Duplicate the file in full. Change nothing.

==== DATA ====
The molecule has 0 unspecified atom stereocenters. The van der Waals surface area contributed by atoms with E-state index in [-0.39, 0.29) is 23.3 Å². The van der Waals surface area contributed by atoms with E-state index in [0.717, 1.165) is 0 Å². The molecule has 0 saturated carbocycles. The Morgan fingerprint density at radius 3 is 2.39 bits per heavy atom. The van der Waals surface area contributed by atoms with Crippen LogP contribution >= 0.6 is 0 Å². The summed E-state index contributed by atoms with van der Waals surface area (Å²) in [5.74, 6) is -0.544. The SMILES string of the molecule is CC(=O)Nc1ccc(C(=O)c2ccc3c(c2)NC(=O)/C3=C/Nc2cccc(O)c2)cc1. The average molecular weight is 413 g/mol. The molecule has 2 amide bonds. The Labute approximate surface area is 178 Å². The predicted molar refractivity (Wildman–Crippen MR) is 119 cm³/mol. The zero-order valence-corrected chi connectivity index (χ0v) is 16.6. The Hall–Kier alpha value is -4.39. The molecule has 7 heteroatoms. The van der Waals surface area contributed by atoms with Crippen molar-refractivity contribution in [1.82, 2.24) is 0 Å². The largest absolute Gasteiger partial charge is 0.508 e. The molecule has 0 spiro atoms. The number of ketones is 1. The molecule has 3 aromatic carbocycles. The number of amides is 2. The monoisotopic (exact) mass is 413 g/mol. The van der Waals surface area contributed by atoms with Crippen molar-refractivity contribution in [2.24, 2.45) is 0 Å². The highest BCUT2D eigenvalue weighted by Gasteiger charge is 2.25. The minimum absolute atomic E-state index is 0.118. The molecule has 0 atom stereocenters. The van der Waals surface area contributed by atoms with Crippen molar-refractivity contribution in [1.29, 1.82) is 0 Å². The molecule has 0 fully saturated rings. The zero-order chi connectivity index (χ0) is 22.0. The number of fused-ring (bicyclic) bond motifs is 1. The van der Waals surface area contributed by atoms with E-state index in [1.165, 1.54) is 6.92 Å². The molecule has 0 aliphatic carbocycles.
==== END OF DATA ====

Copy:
The molecule has 0 unspecified atom stereocenters. The van der Waals surface area contributed by atoms with E-state index in [-0.39, 0.29) is 23.3 Å². The van der Waals surface area contributed by atoms with E-state index in [0.717, 1.165) is 0 Å². The molecule has 0 saturated carbocycles. The Morgan fingerprint density at radius 3 is 2.39 bits per heavy atom. The van der Waals surface area contributed by atoms with Crippen LogP contribution >= 0.6 is 0 Å². The summed E-state index contributed by atoms with van der Waals surface area (Å²) in [5.74, 6) is -0.544. The SMILES string of the molecule is CC(=O)Nc1ccc(C(=O)c2ccc3c(c2)NC(=O)/C3=C/Nc2cccc(O)c2)cc1. The average molecular weight is 413 g/mol. The molecule has 2 amide bonds. The Labute approximate surface area is 178 Å². The predicted molar refractivity (Wildman–Crippen MR) is 119 cm³/mol. The zero-order valence-corrected chi connectivity index (χ0v) is 16.6. The Hall–Kier alpha value is -4.39. The molecule has 7 heteroatoms. The van der Waals surface area contributed by atoms with Crippen molar-refractivity contribution in [1.82, 2.24) is 0 Å². The largest absolute Gasteiger partial charge is 0.508 e. The molecule has 0 spiro atoms. The number of ketones is 1. The molecule has 3 aromatic carbocycles. The number of amides is 2. The monoisotopic (exact) mass is 413 g/mol. The van der Waals surface area contributed by atoms with Crippen molar-refractivity contribution in [2.24, 2.45) is 0 Å². The highest BCUT2D eigenvalue weighted by Gasteiger charge is 2.25. The minimum absolute atomic E-state index is 0.118. The molecule has 0 atom stereocenters. The van der Waals surface area contributed by atoms with Crippen molar-refractivity contribution in [1.29, 1.82) is 0 Å². The molecule has 0 fully saturated rings. The zero-order chi connectivity index (χ0) is 22.0. The number of fused-ring (bicyclic) bond motifs is 1. The van der Waals surface area contributed by atoms with E-state index in [1.165, 1.54) is 6.92 Å². The molecule has 0 aliphatic carbocycles.